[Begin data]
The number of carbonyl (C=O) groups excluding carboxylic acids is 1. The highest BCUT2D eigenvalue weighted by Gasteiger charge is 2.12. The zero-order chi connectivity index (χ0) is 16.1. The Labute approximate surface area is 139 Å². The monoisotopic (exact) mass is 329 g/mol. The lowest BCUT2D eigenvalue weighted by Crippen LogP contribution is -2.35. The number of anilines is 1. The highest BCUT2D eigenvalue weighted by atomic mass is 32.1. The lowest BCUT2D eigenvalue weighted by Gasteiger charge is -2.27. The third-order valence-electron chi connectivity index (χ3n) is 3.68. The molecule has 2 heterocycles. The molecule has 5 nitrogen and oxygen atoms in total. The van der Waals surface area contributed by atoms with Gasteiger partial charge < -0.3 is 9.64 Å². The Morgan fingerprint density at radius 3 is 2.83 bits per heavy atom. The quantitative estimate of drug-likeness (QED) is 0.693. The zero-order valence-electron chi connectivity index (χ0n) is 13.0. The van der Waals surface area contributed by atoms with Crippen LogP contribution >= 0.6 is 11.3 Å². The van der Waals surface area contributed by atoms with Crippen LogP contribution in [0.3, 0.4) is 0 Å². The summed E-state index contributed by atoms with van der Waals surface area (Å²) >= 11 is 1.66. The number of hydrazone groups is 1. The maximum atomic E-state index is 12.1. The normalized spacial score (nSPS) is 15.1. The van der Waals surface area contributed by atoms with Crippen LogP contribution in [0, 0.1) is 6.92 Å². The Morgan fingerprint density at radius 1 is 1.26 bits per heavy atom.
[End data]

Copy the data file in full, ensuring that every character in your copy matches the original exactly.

The number of carbonyl (C=O) groups excluding carboxylic acids is 1. The highest BCUT2D eigenvalue weighted by Gasteiger charge is 2.12. The zero-order chi connectivity index (χ0) is 16.1. The Labute approximate surface area is 139 Å². The monoisotopic (exact) mass is 329 g/mol. The lowest BCUT2D eigenvalue weighted by Crippen LogP contribution is -2.35. The number of anilines is 1. The highest BCUT2D eigenvalue weighted by atomic mass is 32.1. The lowest BCUT2D eigenvalue weighted by Gasteiger charge is -2.27. The third-order valence-electron chi connectivity index (χ3n) is 3.68. The molecule has 2 heterocycles. The molecule has 5 nitrogen and oxygen atoms in total. The van der Waals surface area contributed by atoms with Gasteiger partial charge < -0.3 is 9.64 Å². The Morgan fingerprint density at radius 3 is 2.83 bits per heavy atom. The quantitative estimate of drug-likeness (QED) is 0.693. The zero-order valence-electron chi connectivity index (χ0n) is 13.0. The van der Waals surface area contributed by atoms with Crippen LogP contribution >= 0.6 is 11.3 Å². The van der Waals surface area contributed by atoms with Crippen LogP contribution in [0.3, 0.4) is 0 Å². The summed E-state index contributed by atoms with van der Waals surface area (Å²) >= 11 is 1.66. The number of hydrazone groups is 1. The maximum atomic E-state index is 12.1. The normalized spacial score (nSPS) is 15.1. The van der Waals surface area contributed by atoms with Crippen LogP contribution in [0, 0.1) is 6.92 Å². The Morgan fingerprint density at radius 1 is 1.26 bits per heavy atom.